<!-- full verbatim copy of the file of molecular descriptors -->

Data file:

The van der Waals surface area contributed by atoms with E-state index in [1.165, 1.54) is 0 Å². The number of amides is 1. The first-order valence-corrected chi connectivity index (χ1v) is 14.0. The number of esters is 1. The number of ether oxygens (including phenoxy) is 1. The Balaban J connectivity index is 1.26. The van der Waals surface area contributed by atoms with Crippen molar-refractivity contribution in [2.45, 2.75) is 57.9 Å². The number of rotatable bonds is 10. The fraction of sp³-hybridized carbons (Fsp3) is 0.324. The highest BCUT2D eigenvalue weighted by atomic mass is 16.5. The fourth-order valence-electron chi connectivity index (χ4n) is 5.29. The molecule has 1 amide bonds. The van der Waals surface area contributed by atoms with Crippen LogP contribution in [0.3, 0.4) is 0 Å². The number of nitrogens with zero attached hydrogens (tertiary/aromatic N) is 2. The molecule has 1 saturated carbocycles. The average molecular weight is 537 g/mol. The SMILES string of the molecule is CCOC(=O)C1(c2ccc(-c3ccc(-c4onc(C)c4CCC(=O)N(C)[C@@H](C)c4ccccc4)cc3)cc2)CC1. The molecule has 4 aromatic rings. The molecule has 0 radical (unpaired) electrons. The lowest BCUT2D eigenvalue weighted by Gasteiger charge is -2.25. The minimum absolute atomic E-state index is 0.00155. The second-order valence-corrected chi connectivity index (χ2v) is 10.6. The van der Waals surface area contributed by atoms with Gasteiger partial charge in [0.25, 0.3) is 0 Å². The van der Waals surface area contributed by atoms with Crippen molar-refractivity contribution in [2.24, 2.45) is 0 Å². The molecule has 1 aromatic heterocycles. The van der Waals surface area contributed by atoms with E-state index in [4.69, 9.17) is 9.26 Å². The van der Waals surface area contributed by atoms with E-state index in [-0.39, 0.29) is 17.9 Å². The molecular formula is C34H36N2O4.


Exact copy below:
The van der Waals surface area contributed by atoms with E-state index in [1.165, 1.54) is 0 Å². The number of amides is 1. The first-order valence-corrected chi connectivity index (χ1v) is 14.0. The number of esters is 1. The number of ether oxygens (including phenoxy) is 1. The Balaban J connectivity index is 1.26. The van der Waals surface area contributed by atoms with Crippen molar-refractivity contribution in [2.45, 2.75) is 57.9 Å². The number of rotatable bonds is 10. The fraction of sp³-hybridized carbons (Fsp3) is 0.324. The highest BCUT2D eigenvalue weighted by atomic mass is 16.5. The fourth-order valence-electron chi connectivity index (χ4n) is 5.29. The molecule has 1 amide bonds. The van der Waals surface area contributed by atoms with Crippen LogP contribution in [0.3, 0.4) is 0 Å². The number of nitrogens with zero attached hydrogens (tertiary/aromatic N) is 2. The molecule has 1 saturated carbocycles. The average molecular weight is 537 g/mol. The SMILES string of the molecule is CCOC(=O)C1(c2ccc(-c3ccc(-c4onc(C)c4CCC(=O)N(C)[C@@H](C)c4ccccc4)cc3)cc2)CC1. The molecule has 4 aromatic rings. The molecule has 0 radical (unpaired) electrons. The lowest BCUT2D eigenvalue weighted by Gasteiger charge is -2.25. The minimum absolute atomic E-state index is 0.00155. The second-order valence-corrected chi connectivity index (χ2v) is 10.6. The van der Waals surface area contributed by atoms with Gasteiger partial charge in [0.25, 0.3) is 0 Å². The van der Waals surface area contributed by atoms with Crippen molar-refractivity contribution in [2.24, 2.45) is 0 Å². The molecule has 1 aromatic heterocycles. The van der Waals surface area contributed by atoms with E-state index in [4.69, 9.17) is 9.26 Å². The van der Waals surface area contributed by atoms with E-state index in [-0.39, 0.29) is 17.9 Å². The molecular formula is C34H36N2O4.